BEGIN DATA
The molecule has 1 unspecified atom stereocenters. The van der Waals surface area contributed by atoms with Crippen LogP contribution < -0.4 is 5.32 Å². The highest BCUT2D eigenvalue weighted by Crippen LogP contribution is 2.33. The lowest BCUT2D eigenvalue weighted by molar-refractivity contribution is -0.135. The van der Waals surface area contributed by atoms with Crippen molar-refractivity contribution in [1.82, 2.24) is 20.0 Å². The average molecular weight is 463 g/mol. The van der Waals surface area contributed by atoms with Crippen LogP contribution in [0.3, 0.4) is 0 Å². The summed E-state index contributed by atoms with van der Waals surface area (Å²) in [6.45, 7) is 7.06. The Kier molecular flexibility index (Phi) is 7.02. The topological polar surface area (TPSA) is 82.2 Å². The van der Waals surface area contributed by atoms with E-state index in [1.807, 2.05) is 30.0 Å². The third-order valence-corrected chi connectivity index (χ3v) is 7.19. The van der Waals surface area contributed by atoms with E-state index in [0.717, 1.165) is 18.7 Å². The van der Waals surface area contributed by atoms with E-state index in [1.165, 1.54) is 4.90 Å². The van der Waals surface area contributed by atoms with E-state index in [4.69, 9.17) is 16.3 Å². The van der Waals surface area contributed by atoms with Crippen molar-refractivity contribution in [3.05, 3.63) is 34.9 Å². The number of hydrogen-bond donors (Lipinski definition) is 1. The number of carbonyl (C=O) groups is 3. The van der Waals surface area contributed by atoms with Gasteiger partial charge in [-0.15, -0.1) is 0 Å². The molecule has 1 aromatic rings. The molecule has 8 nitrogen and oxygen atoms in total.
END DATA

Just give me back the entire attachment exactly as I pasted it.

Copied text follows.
The molecule has 1 unspecified atom stereocenters. The van der Waals surface area contributed by atoms with Crippen LogP contribution < -0.4 is 5.32 Å². The highest BCUT2D eigenvalue weighted by Crippen LogP contribution is 2.33. The lowest BCUT2D eigenvalue weighted by molar-refractivity contribution is -0.135. The van der Waals surface area contributed by atoms with Crippen molar-refractivity contribution in [1.82, 2.24) is 20.0 Å². The average molecular weight is 463 g/mol. The van der Waals surface area contributed by atoms with Crippen LogP contribution in [0.3, 0.4) is 0 Å². The summed E-state index contributed by atoms with van der Waals surface area (Å²) in [6.45, 7) is 7.06. The Kier molecular flexibility index (Phi) is 7.02. The topological polar surface area (TPSA) is 82.2 Å². The van der Waals surface area contributed by atoms with E-state index in [1.807, 2.05) is 30.0 Å². The third-order valence-corrected chi connectivity index (χ3v) is 7.19. The van der Waals surface area contributed by atoms with E-state index in [0.717, 1.165) is 18.7 Å². The van der Waals surface area contributed by atoms with E-state index in [1.165, 1.54) is 4.90 Å². The van der Waals surface area contributed by atoms with E-state index in [4.69, 9.17) is 16.3 Å². The van der Waals surface area contributed by atoms with Crippen molar-refractivity contribution in [3.05, 3.63) is 34.9 Å². The number of hydrogen-bond donors (Lipinski definition) is 1. The number of carbonyl (C=O) groups is 3. The van der Waals surface area contributed by atoms with Gasteiger partial charge in [-0.15, -0.1) is 0 Å². The molecule has 1 aromatic rings. The molecule has 8 nitrogen and oxygen atoms in total.